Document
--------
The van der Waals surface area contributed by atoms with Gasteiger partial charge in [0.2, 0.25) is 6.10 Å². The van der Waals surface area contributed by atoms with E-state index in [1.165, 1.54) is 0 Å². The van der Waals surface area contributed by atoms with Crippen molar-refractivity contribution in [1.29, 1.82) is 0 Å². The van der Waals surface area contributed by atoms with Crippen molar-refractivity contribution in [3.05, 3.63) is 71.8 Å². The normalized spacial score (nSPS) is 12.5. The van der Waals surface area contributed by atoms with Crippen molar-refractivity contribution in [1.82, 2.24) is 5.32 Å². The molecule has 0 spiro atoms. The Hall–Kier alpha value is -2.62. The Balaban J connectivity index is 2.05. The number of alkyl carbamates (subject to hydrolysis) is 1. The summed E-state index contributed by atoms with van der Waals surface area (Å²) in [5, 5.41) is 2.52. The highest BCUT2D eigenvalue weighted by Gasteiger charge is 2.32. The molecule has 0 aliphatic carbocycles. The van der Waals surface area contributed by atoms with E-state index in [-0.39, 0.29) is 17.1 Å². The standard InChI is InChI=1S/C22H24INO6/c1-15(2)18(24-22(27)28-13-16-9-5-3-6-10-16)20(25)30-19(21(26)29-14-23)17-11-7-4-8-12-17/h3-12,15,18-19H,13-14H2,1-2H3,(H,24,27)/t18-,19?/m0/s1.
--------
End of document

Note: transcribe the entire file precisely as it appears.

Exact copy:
The van der Waals surface area contributed by atoms with Gasteiger partial charge in [0.2, 0.25) is 6.10 Å². The van der Waals surface area contributed by atoms with E-state index in [1.165, 1.54) is 0 Å². The van der Waals surface area contributed by atoms with Crippen molar-refractivity contribution in [1.29, 1.82) is 0 Å². The van der Waals surface area contributed by atoms with Crippen molar-refractivity contribution in [3.05, 3.63) is 71.8 Å². The normalized spacial score (nSPS) is 12.5. The van der Waals surface area contributed by atoms with Crippen molar-refractivity contribution in [1.82, 2.24) is 5.32 Å². The molecule has 0 spiro atoms. The Hall–Kier alpha value is -2.62. The Balaban J connectivity index is 2.05. The number of alkyl carbamates (subject to hydrolysis) is 1. The summed E-state index contributed by atoms with van der Waals surface area (Å²) in [5, 5.41) is 2.52. The highest BCUT2D eigenvalue weighted by Gasteiger charge is 2.32. The molecule has 0 aliphatic carbocycles. The van der Waals surface area contributed by atoms with E-state index in [-0.39, 0.29) is 17.1 Å². The standard InChI is InChI=1S/C22H24INO6/c1-15(2)18(24-22(27)28-13-16-9-5-3-6-10-16)20(25)30-19(21(26)29-14-23)17-11-7-4-8-12-17/h3-12,15,18-19H,13-14H2,1-2H3,(H,24,27)/t18-,19?/m0/s1.